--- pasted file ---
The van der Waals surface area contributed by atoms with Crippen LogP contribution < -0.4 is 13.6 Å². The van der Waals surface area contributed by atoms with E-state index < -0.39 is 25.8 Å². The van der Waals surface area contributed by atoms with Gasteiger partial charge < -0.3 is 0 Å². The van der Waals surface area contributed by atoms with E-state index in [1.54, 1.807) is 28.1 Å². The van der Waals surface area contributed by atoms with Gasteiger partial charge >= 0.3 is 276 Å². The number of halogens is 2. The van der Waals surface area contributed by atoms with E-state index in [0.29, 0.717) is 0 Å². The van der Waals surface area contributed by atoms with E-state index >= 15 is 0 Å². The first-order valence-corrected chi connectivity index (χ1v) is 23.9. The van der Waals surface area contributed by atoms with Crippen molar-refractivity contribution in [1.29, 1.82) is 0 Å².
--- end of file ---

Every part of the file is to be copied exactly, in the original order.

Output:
The van der Waals surface area contributed by atoms with Crippen LogP contribution < -0.4 is 13.6 Å². The van der Waals surface area contributed by atoms with E-state index < -0.39 is 25.8 Å². The van der Waals surface area contributed by atoms with Gasteiger partial charge < -0.3 is 0 Å². The van der Waals surface area contributed by atoms with E-state index in [1.54, 1.807) is 28.1 Å². The van der Waals surface area contributed by atoms with Gasteiger partial charge >= 0.3 is 276 Å². The number of halogens is 2. The van der Waals surface area contributed by atoms with E-state index in [0.29, 0.717) is 0 Å². The van der Waals surface area contributed by atoms with E-state index >= 15 is 0 Å². The first-order valence-corrected chi connectivity index (χ1v) is 23.9. The van der Waals surface area contributed by atoms with Crippen molar-refractivity contribution in [1.29, 1.82) is 0 Å².